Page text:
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overlooks the ice, to get my drink, and I’m watching Dino and Jim clean the ice after our game. The ACC has three sheets. We’ve been playing on the far right sheet and are the last curlers to finish. The two men tell me they’ve been curling together for five years and that explains the repartee they had during the game. Dino’s been telling me to sweep the ice hard on Jim’s throws so that “he’ll feel better about them” not making it to the house, the scoring section of the ice sheet. Jim has explained to me where to stand during the game and how to follow the strategy. I was playing lead, the first person to deliver the rock. Part of my job was preparing the rocks for the skip, who has to travel the length of the ice to get to the hack, a kind of starting block. I came to the club during a post-Winter Olympics open house. ACC has two open houses a year. Anyone curious about the sport can register for a 30-minute slot on the ice and learn from members how to safely

working. When he was free, George would come to the club to watch. Eventually, he decided to try it. James, another married curler at the table, asks, “Why is it so much fun? My wife and I couldn’t figure it out.” Driving home from curling in their first year they made a list of all the ways curling was fun. Meeting new people topped the list. So did making your shot. In addition to married couples, there are lots of Canadians. (Perhaps Jane’s strategy isn’t so crazy.) We have at least three sitting at my table dur- ing dinner, causing one curler to launch into the old joke, “Did you hear how many Canadians it takes to form a world curling league?” His tone is light but his point is serious: Canadians dominate the world circuit. In Canada it’s possible to be a professional curler. Here in the United States, even the Olympic team is fielded by very talented amateurs. The Ardsley Club has its fair share of elite curlers and has hosted qualifying rounds

get on and off the ice, how to throw the rocks, and how to sweep. In a non-Olym- pic year the open house might attract 30 people, according to George. In the open house held after the 2014 Sochi games, 900 people showed up. About a third of those, including myself, signed up for Learn to Curl, a package of more in-depth lessons that include membership and en- rollment in a league. (The club also offers open house rentals for corporate events and private parties.) That was in the spring. In the fall I signed up for the Saturday afternoon league, which pairs new curlers with more experienced team members and includes dinner. This league demonstrates what ACC president Jeff Casper wrote to all of us new members: curlers are incredibly social. After the game the curlers retreat to the warm room for dinner. Tonight, dinner has been prepared by Jon and Judith, a married couple who have been curling for a few years. It’s a pork and cabbage dish and it’s been warming in the downstairs kitchen. Those of us who want to have

for the US Olympic trials. The near wall along the ice is lined with banners con- gratulating the club’s more accomplished members, including Bill Stopera, a U.S. men’s national champion in 2012. Dur- ing dinner people come by and tell me to watch Joyance Meechai, the 2014 US mixed doubles champion who is practic- ing on the ice while we eat. The form, the control, the focus are all exact. “They’re playing a different game,” says George of the club’s elite curlers. What he says makes curling so enjoyable is that “Almost anyone can learn to curl in an hour or so.” But this statement is greeted with rounds of disagreement. Ev- eryone acknowledges that it’s easy to pick up the basics, but mastery takes much more dedication. League organizer, Lau- ra Hill, explains that like anything else, you’ll get more out of curling with lots of practice and better fitness. But still the naysayers at the table insist, “You can be old and fat and still curl!” This is pointed to as one of the pluses of curling. And so I have to ask: do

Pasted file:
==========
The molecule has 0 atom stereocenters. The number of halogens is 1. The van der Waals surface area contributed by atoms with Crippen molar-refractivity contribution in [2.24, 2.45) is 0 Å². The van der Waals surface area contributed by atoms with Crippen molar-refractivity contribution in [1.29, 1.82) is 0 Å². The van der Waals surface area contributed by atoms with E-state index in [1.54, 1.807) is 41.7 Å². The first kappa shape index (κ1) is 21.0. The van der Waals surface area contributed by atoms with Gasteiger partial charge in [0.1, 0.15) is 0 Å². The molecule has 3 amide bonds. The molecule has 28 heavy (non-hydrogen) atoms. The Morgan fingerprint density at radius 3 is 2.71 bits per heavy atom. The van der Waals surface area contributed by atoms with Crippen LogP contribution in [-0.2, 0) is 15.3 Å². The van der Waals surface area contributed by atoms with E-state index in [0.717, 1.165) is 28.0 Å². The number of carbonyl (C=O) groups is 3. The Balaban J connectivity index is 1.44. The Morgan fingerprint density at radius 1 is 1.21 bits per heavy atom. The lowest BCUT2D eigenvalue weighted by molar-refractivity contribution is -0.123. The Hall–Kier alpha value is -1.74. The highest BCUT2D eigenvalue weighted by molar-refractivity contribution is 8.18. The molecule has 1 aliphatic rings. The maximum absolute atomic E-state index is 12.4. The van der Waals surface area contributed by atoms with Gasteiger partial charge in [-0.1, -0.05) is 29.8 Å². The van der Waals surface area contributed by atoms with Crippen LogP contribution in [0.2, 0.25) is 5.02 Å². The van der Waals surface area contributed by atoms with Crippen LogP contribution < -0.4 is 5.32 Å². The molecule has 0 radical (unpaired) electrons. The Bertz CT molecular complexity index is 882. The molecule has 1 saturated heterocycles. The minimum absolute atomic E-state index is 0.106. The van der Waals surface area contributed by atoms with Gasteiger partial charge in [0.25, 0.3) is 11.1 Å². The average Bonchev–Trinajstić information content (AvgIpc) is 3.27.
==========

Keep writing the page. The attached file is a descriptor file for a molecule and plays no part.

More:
dinner donate $6 to the pot. The members who made dinner are re- imbursed. The rest goes to the bartender. (The bar is managed by the Ardsley Country Club.) During dinner I ask my fellow league members what brought them to the sport. “I curl because I’m looking to meet a big, hot Canadian,” jokes Jane, a thirty-something woman from New Jersey. Jane, the most stylish curler in our league, has short dark hair with green streaks through it and wears Van high top sneakers she had customized into curling shoes. Armen, a middle-aged curler and film buff originally from the Bronx, says he looked up curling years ago in the Encyclopedia Brittanica. “I wanted to know, who brings brooms to a sporting event?” he laughs. Once he tried it, he was hooked. Many of the curlers joined because of their wives. This is the case for George, a retired lobbyist. George’s wife started curling when he was still

the social curlers consider curling a sport, or a game? “It’s a sport! It’s in the Olympics, so it’s a sport,” insists one member. “But what, really, is a sport?” asks another. Dino pipes up: “I got into an argument with a woman about whether curling was a sport. I told her that anything that requires physical dexter- ity and is scored is a sport. Running is not a sport. It’s an activity.” The woman was a triathlete, and she took umbrage. “So by that definition, golf is a sport?” asks one man who questions the dexterity required of golfers. “I was watching sport fishing on television the other day,” says John. “They catch the fish, measure them, then throw them back in.” “Sport fishing is de facto SPORT fishing!” The beer tastes very good.


Natalie Axton is a writer in North Salem, New York.


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